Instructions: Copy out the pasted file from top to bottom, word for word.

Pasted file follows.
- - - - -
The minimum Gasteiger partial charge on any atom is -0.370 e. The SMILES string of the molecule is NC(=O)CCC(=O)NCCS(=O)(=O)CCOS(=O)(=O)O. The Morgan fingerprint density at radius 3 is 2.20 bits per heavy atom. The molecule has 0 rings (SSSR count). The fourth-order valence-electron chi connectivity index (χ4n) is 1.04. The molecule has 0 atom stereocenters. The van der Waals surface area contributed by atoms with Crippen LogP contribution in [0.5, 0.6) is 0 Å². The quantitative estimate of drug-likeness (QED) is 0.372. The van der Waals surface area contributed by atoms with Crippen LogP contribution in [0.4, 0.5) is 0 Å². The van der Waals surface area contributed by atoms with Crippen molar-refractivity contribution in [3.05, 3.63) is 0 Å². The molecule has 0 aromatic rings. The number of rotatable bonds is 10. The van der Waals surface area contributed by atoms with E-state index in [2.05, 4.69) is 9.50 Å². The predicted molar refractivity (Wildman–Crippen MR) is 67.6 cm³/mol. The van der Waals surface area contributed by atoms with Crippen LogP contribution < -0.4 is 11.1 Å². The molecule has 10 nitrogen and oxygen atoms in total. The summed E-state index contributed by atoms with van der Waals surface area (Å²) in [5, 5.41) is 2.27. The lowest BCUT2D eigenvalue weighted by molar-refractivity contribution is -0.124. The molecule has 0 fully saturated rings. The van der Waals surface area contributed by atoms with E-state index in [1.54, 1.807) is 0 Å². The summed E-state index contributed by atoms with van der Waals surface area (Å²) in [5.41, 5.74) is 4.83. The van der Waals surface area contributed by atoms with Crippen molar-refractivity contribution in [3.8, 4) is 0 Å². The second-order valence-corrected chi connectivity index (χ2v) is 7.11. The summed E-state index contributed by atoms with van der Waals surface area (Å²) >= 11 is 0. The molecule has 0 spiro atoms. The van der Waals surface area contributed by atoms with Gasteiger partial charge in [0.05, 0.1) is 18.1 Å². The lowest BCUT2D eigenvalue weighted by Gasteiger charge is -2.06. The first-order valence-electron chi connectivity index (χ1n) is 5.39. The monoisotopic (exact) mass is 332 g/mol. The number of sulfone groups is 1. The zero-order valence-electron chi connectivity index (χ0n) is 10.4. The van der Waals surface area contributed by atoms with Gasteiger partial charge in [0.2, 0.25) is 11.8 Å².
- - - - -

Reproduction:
The minimum Gasteiger partial charge on any atom is -0.370 e. The SMILES string of the molecule is NC(=O)CCC(=O)NCCS(=O)(=O)CCOS(=O)(=O)O. The Morgan fingerprint density at radius 3 is 2.20 bits per heavy atom. The molecule has 0 rings (SSSR count). The fourth-order valence-electron chi connectivity index (χ4n) is 1.04. The molecule has 0 atom stereocenters. The van der Waals surface area contributed by atoms with Crippen LogP contribution in [0.5, 0.6) is 0 Å². The quantitative estimate of drug-likeness (QED) is 0.372. The van der Waals surface area contributed by atoms with Crippen LogP contribution in [0.4, 0.5) is 0 Å². The van der Waals surface area contributed by atoms with Crippen molar-refractivity contribution in [3.05, 3.63) is 0 Å². The molecule has 0 aromatic rings. The number of rotatable bonds is 10. The van der Waals surface area contributed by atoms with E-state index in [2.05, 4.69) is 9.50 Å². The predicted molar refractivity (Wildman–Crippen MR) is 67.6 cm³/mol. The van der Waals surface area contributed by atoms with Crippen LogP contribution < -0.4 is 11.1 Å². The molecule has 10 nitrogen and oxygen atoms in total. The summed E-state index contributed by atoms with van der Waals surface area (Å²) in [5, 5.41) is 2.27. The lowest BCUT2D eigenvalue weighted by molar-refractivity contribution is -0.124. The molecule has 0 fully saturated rings. The van der Waals surface area contributed by atoms with E-state index in [1.54, 1.807) is 0 Å². The summed E-state index contributed by atoms with van der Waals surface area (Å²) in [5.41, 5.74) is 4.83. The van der Waals surface area contributed by atoms with Crippen molar-refractivity contribution in [3.8, 4) is 0 Å². The second-order valence-corrected chi connectivity index (χ2v) is 7.11. The summed E-state index contributed by atoms with van der Waals surface area (Å²) >= 11 is 0. The molecule has 0 spiro atoms. The van der Waals surface area contributed by atoms with Gasteiger partial charge in [0.05, 0.1) is 18.1 Å². The lowest BCUT2D eigenvalue weighted by Gasteiger charge is -2.06. The first-order valence-electron chi connectivity index (χ1n) is 5.39. The monoisotopic (exact) mass is 332 g/mol. The number of sulfone groups is 1. The zero-order valence-electron chi connectivity index (χ0n) is 10.4. The van der Waals surface area contributed by atoms with Gasteiger partial charge in [0.2, 0.25) is 11.8 Å².